Member of the Inaugural Class of 2010
Team: 1912 – Team Combustion (NASA Stennis Space Center/Naval Research Laboratory/National Defense Education Program/QinetiQ/Pratt Whitney Rocketdyne/Textron Marine & Land/Jacobs Technology/New Orleans Hornets-Chevron/Sierra Lobo/Qualis/JETS/Gulf Coast Pain Institute/Ingalls Shipyard/St. Tammany Parish School Board & Northshore High School)
Regional: Bayou Regional
Team 1912 may have award-winning mentors, but the reason our mentors keep coming back is our outstanding students. Christopher Collins is one such student. He has been on the team for several years and is both our Challenge and Strategy Captain.
As a dual captain, he leads the team during all phases of the build season from brainstorming to crating. He understands the value of good design and learned Autodesk in the off-season. He solicits ideas from everybody, from freshman to mentors and presents his designs to the team for input and approval. He can operate every tool in our shop, and now uses his knowledge to train other students. For Chris, safety is not an option; it’s a requirement. When Chris has parts to make, he builds it with the help of other students, trying to pass on his expertise. Although Chris loves to design and build, he gets equal pleasure from seeing others succeed. When fabricating challenge pieces, he works closely with mentors and supervises students, making sure they understood what they are building. He collaborates with the chassis team, explaining requirements and design changes. He assembled a team to build the driver’s console, letting freshman do much of the cutting and assembly. He can be seen in the photo enclosed, informing others on how to use tools effectively, and more important, safely. During the off-season he led the building of a demo robot with a kit-bot chassis to gain familiarity with the FIRST KOP. Chris built our new team pit last year, and this year showed others how to assemble it. Every build session he makes a point of checking on all the other teams, asking about what they’re doing and offering encouragement. When it’s time to test the controls, he is always there, answering and asking questions, leading the progress. His technical expertise so impressed one of his mentors that he earned a summer internship, programming in Labview. And because of his intellectual curiosity, he has volunteered to help produce the chairman’s video. Prior to starting he had the group watch all the videos offered by FIRST to help produce the best product he could.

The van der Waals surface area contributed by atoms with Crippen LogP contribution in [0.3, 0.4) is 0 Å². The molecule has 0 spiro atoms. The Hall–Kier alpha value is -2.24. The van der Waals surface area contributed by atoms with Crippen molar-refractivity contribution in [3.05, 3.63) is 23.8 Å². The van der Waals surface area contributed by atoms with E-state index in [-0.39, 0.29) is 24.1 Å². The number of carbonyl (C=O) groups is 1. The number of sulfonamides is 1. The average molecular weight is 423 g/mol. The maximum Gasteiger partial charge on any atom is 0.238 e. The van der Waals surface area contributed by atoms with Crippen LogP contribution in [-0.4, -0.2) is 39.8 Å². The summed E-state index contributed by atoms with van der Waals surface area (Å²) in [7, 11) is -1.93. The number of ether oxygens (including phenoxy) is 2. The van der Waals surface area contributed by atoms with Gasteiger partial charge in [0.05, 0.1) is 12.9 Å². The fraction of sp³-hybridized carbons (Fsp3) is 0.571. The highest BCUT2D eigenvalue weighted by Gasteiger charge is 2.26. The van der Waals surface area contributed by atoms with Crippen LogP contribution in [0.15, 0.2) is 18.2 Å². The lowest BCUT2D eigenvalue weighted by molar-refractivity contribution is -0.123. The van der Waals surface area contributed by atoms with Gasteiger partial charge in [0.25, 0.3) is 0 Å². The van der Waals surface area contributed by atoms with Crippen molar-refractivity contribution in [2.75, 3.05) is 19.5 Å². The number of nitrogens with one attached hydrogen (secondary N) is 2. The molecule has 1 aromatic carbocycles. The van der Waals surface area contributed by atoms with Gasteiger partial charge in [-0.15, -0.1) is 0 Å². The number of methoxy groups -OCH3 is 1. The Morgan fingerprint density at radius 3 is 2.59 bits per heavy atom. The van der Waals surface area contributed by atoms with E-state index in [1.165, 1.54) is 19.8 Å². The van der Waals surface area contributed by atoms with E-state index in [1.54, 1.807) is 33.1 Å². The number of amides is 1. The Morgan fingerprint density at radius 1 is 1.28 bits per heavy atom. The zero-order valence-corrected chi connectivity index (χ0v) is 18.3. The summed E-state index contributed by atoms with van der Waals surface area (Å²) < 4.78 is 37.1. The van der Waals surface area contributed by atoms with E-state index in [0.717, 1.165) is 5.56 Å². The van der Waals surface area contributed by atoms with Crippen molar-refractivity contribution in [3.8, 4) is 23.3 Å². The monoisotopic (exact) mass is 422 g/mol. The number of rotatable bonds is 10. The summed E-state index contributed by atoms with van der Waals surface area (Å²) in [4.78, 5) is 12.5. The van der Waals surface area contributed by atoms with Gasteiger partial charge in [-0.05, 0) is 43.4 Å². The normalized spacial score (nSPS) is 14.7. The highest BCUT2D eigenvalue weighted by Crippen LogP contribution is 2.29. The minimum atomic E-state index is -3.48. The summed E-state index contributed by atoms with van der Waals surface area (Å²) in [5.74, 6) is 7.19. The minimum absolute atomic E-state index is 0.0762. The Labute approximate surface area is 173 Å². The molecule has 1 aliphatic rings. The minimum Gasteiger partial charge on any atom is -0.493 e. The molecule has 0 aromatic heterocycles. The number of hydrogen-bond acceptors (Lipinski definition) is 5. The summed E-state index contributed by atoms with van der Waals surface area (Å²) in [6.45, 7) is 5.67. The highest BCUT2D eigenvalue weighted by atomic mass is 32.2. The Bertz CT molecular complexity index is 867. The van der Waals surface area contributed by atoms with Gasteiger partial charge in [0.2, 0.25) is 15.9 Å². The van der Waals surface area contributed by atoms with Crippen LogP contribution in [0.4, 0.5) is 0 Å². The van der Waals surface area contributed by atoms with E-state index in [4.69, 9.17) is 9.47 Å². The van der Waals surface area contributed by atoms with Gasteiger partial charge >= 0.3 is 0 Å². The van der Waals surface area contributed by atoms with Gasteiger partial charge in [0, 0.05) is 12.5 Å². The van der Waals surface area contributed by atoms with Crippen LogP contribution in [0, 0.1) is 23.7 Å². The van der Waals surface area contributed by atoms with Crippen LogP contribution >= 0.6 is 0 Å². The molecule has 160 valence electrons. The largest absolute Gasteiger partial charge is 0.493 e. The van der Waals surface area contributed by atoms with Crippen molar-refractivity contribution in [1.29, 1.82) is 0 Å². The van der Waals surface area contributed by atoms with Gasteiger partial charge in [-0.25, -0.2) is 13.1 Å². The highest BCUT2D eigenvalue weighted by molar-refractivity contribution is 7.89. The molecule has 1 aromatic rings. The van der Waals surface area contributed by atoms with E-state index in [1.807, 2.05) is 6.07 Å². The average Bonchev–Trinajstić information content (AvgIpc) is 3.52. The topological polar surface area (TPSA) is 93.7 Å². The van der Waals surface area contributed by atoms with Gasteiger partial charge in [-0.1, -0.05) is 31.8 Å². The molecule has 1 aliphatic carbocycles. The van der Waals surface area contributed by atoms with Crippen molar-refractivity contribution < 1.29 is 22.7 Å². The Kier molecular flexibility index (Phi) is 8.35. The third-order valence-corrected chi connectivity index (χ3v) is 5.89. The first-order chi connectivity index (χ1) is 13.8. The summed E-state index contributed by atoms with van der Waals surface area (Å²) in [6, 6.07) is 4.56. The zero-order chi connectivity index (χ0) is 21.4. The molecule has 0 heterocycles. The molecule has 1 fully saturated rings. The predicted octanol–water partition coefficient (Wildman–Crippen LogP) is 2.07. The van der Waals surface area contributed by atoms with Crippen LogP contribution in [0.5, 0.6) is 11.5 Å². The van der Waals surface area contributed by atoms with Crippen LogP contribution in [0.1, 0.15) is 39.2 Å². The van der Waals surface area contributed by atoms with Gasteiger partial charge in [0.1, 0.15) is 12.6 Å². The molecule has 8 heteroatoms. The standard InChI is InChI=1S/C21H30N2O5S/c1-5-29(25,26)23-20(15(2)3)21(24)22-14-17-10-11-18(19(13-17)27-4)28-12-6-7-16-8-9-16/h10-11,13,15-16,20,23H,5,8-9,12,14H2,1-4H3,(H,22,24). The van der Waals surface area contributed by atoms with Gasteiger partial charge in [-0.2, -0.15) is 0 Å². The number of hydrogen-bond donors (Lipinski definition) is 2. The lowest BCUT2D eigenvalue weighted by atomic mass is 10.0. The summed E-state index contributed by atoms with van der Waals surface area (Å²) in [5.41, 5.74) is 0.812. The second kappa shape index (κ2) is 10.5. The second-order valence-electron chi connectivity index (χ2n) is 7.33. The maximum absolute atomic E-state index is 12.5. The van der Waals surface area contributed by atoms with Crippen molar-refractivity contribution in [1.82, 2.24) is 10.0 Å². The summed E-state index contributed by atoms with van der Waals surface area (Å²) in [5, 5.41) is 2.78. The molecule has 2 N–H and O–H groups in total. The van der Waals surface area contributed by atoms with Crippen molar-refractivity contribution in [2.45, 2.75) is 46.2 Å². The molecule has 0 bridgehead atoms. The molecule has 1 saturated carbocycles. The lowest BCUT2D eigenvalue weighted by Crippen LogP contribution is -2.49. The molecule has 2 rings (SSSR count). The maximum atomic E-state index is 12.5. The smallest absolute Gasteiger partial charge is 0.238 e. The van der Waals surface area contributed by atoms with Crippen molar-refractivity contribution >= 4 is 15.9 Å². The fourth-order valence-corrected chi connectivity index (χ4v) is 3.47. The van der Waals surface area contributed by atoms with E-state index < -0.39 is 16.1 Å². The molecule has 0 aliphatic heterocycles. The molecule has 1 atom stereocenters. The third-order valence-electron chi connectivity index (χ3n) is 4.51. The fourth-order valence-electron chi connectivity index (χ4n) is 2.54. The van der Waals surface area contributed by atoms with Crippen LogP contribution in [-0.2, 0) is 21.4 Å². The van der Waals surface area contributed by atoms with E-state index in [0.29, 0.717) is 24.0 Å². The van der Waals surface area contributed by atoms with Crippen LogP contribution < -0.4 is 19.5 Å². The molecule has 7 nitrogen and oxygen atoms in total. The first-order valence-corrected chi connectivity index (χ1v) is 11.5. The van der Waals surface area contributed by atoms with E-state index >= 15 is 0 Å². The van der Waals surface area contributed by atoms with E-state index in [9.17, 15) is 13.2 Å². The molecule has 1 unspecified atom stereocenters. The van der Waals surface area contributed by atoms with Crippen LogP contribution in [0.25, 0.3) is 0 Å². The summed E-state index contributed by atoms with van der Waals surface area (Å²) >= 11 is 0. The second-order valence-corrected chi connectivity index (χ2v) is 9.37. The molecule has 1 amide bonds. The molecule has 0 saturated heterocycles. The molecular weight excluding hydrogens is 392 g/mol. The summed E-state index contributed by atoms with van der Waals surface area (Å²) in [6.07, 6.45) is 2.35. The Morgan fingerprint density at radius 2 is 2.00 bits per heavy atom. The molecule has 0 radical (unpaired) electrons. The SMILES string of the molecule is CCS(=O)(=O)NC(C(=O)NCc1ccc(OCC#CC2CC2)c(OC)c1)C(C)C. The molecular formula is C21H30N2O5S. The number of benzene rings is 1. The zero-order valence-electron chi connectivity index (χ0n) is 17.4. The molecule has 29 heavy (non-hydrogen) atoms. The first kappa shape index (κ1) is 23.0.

In past years, he volunteered to assist a mentor as strategist at competition. Due to his overwhelming success, the team allowed him to retain the position, even though he is challenge captain. He understands the value of good preparation, and his ideas are of chief importance when planning our design and strategy. Chris somehow finds time to be a leader in robotics amongst his busy schedule of ping-pong practice, honor band, Beta Club, JETS, Quizbowl, and his local church youth group.
Chris practically embodies Gracious Professionalism. He leads by example, giving everyone respect and consideration. He mediates disputes, never raises his voice, and unlike many teenagers, never uses inappropriate language. When the team began charity work this year, Chris led by doing, convincing students and mentors to become involved in it. He fielded ideas, met with our principal and came up with strategies for Haitian relief, without being asked. He will lead our off-season volunteering and is full of ideas about how to help people and spread the ideals of FIRST. At demonstrations of all kinds, Chris leads the team, emphasizing gracious professionalism. Chris has his younger brother on the team, but makes every team member feel like family. Chris’s lighthearted moment while welding with another student, seen in the picture, shows his fun, likeable nature. Chris is an upperclassman who is almost more mentor then student. Of FIRST’s impact on him, perhaps Chris himself said it best:
“I have always wanted to work with math and science, but before FIRST I wanted to be an architect. After joining I realized how much fun engineering was, and how much impact it could have on the world and have since wanted to be an engineer building robots for the United States military to help keep our troops safe.”
You couldn’t find anyone better.